On Tuesday, October 23, over ­100 city and county officials, local and national experts, and community leaders gathered at William Mitchell College of Law in St. Paul to discuss the brightest ideas that address the aftermath of the financial crisis, in particular the foreclosure epidemic.

Prentiss Cox, law professor at the University of Minnesota said that the foreclosure crisis existed before the financial crisis, but was largely ignored.  He explained that while the federal government rushed to help the banks when they failed, public sentiment turned against individual homeowners rather than the banks for the foreclosure problem.

Alon Cohen from the Center for American Progress, presented on city-based mediation programs.  He stated that in the cities where mediation has been implemented, “it offers people a last best chance to save their homes.”

John Taylor, President and CEO of the National Reinvestment Coalition, talked about responsible banking as a mechanism for local governments to negotiate with banks. He said that, “banks are the stewards of community wealth.  Local government should require banks to invest in the communities they serve – in turn creating capital within the community.”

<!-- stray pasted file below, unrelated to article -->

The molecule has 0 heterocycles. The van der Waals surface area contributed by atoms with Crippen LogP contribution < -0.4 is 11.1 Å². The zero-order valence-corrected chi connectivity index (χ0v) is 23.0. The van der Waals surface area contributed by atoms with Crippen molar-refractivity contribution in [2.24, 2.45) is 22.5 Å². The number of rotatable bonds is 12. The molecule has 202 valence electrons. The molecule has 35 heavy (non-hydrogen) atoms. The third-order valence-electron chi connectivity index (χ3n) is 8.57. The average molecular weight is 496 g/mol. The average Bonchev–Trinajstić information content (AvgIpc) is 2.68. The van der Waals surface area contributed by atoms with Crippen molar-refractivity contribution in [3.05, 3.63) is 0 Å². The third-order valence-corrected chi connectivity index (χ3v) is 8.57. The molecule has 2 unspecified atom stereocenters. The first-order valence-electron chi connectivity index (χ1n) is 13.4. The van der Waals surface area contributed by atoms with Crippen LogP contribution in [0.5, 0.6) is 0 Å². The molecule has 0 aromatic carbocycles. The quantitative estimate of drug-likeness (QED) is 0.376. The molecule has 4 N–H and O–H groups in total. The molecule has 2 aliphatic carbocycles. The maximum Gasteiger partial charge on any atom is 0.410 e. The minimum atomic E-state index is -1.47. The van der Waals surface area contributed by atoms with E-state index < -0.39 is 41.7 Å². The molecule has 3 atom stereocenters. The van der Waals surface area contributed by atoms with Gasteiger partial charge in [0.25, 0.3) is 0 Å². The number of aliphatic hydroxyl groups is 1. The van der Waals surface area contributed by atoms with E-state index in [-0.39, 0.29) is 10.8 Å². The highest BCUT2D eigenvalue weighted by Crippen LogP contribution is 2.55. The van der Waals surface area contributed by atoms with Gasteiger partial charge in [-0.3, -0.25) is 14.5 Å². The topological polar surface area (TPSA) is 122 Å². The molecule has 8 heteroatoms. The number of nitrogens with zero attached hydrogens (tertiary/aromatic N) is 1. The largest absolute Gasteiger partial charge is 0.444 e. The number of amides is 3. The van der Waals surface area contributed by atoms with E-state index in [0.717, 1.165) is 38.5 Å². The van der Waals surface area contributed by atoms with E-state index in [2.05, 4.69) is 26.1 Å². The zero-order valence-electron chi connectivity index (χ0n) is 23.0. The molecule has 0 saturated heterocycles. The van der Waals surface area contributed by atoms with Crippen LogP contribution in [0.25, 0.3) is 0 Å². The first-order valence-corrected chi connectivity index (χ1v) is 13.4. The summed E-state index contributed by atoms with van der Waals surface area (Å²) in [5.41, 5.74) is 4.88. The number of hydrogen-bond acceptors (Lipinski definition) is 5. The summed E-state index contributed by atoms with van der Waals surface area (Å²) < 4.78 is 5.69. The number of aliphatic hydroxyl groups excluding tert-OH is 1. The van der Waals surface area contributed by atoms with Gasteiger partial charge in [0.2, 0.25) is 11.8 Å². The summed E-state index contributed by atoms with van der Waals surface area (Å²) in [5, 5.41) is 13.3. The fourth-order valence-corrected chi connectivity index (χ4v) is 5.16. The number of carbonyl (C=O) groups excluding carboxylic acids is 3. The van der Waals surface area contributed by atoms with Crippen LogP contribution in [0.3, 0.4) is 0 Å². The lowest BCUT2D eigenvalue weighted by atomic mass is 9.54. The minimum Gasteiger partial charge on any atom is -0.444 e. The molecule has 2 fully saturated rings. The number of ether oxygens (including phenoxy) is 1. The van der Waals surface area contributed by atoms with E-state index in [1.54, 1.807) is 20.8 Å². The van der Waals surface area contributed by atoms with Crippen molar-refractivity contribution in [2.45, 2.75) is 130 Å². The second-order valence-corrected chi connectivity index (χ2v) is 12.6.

City and county officials, community leaders, and others listened as the panel discussed the role cities can play in moving distressed communities to recovery.  There was a lively question and answer period where audience members asked how mediation and responsible banking have been implemented in other communities.

While federal action is clearly called for, communities across the United States are taking bold, smart and creative action to address the crisis through local policies.  Cox stated, “The reason to act at the local level is because all other actions on the federal and state level have so far been ineffective.  Local action is only the beginning of the solution to the problem but is something we can do right now.”

The event was organized by ISAIAH, Jewish Community Action, and Minnesotans for a Fair Economy.